Cart abandonment is one of the most frustrating situations for e-commerce managers. Getting visitors from Google, keeping them on the website, engaging them and convincing them to make a purchase is a process that requires a lot of effort and marketing investment.
However, life happens and when people are about to confirm the order and buy, they can get a phone call, experience a power or internet failure or many other situations that may cause them to abandon their shopping cart without finalizing the purchase. Shipping costs also cause many potential customers to abandon their shopping carts.
Happily, when that happens, not everything is lost. Research has shown that 75% of people who leave the cart before completing the purchase will return to the site within a month, and the most interesting data is that they are 2.3 times more likely to make a purchase in this period than a new visitor. So cart abandonment is not necessarily bad news. So, do you still think cart abandonment is bad news? Actually, it is not, since it usually means a very big interest in your products. But you need to take some action to make it become an opportunity.
The first thing you can do is launch a short survey, asking your visitors why they are leaving the cart. You never know what you can learn from this, and it will be useful feedback for free. Some options you can provide in this survey as reasons for abandonment are: shipment costs, saw a better price, I was just browsing, excessive overall price or process was too long. Then you can add your own reasons and remove the ones that are not being chosen. Ideally, some reasons will be less chosen if you improve your e-shop with the feedback you receive. One thing we have discovered in Prisync is that trial and error works very well in e-commerce performance development.
Even though now you can see cart abandonment as a possible opportunity, reducing your cart abandonment rate is still desirable. So take a look at these tips to lower your e-commerce cart abandonment.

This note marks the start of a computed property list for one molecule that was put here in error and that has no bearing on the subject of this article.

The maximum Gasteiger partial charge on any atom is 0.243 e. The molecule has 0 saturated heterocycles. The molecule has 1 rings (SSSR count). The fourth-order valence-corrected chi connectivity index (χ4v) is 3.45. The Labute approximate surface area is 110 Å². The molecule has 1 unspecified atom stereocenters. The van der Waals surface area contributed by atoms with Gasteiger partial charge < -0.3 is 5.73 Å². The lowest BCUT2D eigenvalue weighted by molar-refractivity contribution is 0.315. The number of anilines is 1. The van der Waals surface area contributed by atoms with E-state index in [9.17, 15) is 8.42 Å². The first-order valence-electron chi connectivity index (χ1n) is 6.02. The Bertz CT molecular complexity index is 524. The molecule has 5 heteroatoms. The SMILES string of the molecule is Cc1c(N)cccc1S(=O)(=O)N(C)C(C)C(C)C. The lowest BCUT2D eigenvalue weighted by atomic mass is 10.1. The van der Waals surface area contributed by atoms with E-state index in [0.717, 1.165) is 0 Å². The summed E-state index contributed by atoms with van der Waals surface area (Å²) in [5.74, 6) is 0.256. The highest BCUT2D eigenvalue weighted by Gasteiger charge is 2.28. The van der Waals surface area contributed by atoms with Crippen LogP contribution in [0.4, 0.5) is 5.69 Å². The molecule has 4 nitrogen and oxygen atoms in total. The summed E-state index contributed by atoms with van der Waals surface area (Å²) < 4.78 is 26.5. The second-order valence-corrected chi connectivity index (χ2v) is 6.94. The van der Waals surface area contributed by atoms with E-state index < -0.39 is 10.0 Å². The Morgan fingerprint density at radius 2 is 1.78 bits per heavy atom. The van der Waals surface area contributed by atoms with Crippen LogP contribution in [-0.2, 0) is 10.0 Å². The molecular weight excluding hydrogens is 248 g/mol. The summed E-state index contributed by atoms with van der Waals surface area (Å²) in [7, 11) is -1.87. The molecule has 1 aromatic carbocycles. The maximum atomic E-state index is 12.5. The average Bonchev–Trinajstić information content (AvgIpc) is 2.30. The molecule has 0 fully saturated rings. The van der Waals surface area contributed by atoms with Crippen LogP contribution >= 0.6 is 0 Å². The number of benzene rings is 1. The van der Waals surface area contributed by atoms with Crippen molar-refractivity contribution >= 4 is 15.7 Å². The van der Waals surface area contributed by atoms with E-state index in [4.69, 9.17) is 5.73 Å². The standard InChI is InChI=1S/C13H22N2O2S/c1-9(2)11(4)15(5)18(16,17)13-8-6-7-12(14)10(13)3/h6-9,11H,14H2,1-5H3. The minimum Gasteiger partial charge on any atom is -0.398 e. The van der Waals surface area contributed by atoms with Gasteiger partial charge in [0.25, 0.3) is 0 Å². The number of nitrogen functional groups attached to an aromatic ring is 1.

The second thing you can do with the people who have abandoned your shopping cart is using remarketing strategies with them. We talked about this in our post about Facebook Advertising for e-commerce, but as a short reminder, it lies in providing adverts about your products to the people who have already visited your website. This is possible thanks to the Internet cookies and especially easy to do in social network advertising like Facebook, Twitter and also in Google AdWords.
Email marketing is another wonderful option for remarketing, however, it requires an important decision. In order to get the email of the person that is leaving the shopping cart, you need him to be registered. Many experts say that e-commerce shops shouldn’t ask customers to be registered to finish the purchase, and in fact, this is a way to improve the conversion rate. So here is your strategic decision: should you ask your visitors to register to be able to buy? We would only recommend this for cases in which customer trust is very high. For instance, it works for Amazon, since it is not possible to buy on its website without signing in, but sadly we are not all Amazon, so it is your decision. If you do opt to register customers before they make their purchase, then you can email those who have left the cart without purchasing with links to the specific landing page of the products that were in the cart when they left your website, or even implement a link that will take them back to the cart with the products already there. In addition, you can add an extra deal to make your prices even more attractive.
Even if you opt not to require potential customers to sign in on your website in order to make a purchase, you can create a pop up (ideally the same one that will show the short survey) asking for an email address and permission to send them a link to the products. A message like “If you provide your email address, we can send you a list of the products you have in your cart right now, so you can buy them later without searching for them again” can work well.